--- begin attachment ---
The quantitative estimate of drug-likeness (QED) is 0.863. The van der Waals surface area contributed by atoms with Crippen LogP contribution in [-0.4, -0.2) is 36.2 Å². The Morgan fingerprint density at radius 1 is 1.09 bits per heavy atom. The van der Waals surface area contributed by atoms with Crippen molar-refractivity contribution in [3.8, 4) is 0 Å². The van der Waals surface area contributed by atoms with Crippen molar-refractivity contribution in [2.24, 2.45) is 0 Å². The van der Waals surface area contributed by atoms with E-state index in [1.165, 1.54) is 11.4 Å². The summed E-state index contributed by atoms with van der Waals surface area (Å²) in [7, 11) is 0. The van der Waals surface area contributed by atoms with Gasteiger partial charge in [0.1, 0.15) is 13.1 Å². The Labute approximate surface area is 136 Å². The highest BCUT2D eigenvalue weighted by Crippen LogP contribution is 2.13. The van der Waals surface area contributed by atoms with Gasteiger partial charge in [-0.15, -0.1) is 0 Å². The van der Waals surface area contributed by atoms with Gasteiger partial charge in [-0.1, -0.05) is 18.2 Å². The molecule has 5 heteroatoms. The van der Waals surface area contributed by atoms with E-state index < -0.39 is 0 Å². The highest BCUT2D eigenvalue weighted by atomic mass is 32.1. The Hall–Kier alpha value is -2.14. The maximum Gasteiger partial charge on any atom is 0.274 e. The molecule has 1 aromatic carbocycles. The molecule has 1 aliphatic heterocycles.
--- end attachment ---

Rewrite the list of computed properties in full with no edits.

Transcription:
The quantitative estimate of drug-likeness (QED) is 0.863. The van der Waals surface area contributed by atoms with Crippen LogP contribution in [-0.4, -0.2) is 36.2 Å². The Morgan fingerprint density at radius 1 is 1.09 bits per heavy atom. The van der Waals surface area contributed by atoms with Crippen molar-refractivity contribution in [3.8, 4) is 0 Å². The van der Waals surface area contributed by atoms with Crippen molar-refractivity contribution in [2.24, 2.45) is 0 Å². The van der Waals surface area contributed by atoms with E-state index in [1.165, 1.54) is 11.4 Å². The summed E-state index contributed by atoms with van der Waals surface area (Å²) in [7, 11) is 0. The van der Waals surface area contributed by atoms with Gasteiger partial charge in [0.1, 0.15) is 13.1 Å². The Labute approximate surface area is 136 Å². The highest BCUT2D eigenvalue weighted by Crippen LogP contribution is 2.13. The van der Waals surface area contributed by atoms with Gasteiger partial charge in [-0.15, -0.1) is 0 Å². The van der Waals surface area contributed by atoms with Gasteiger partial charge in [-0.1, -0.05) is 18.2 Å². The molecule has 5 heteroatoms. The van der Waals surface area contributed by atoms with E-state index < -0.39 is 0 Å². The highest BCUT2D eigenvalue weighted by atomic mass is 32.1. The Hall–Kier alpha value is -2.14. The maximum Gasteiger partial charge on any atom is 0.274 e. The molecule has 1 aromatic carbocycles. The molecule has 1 aliphatic heterocycles.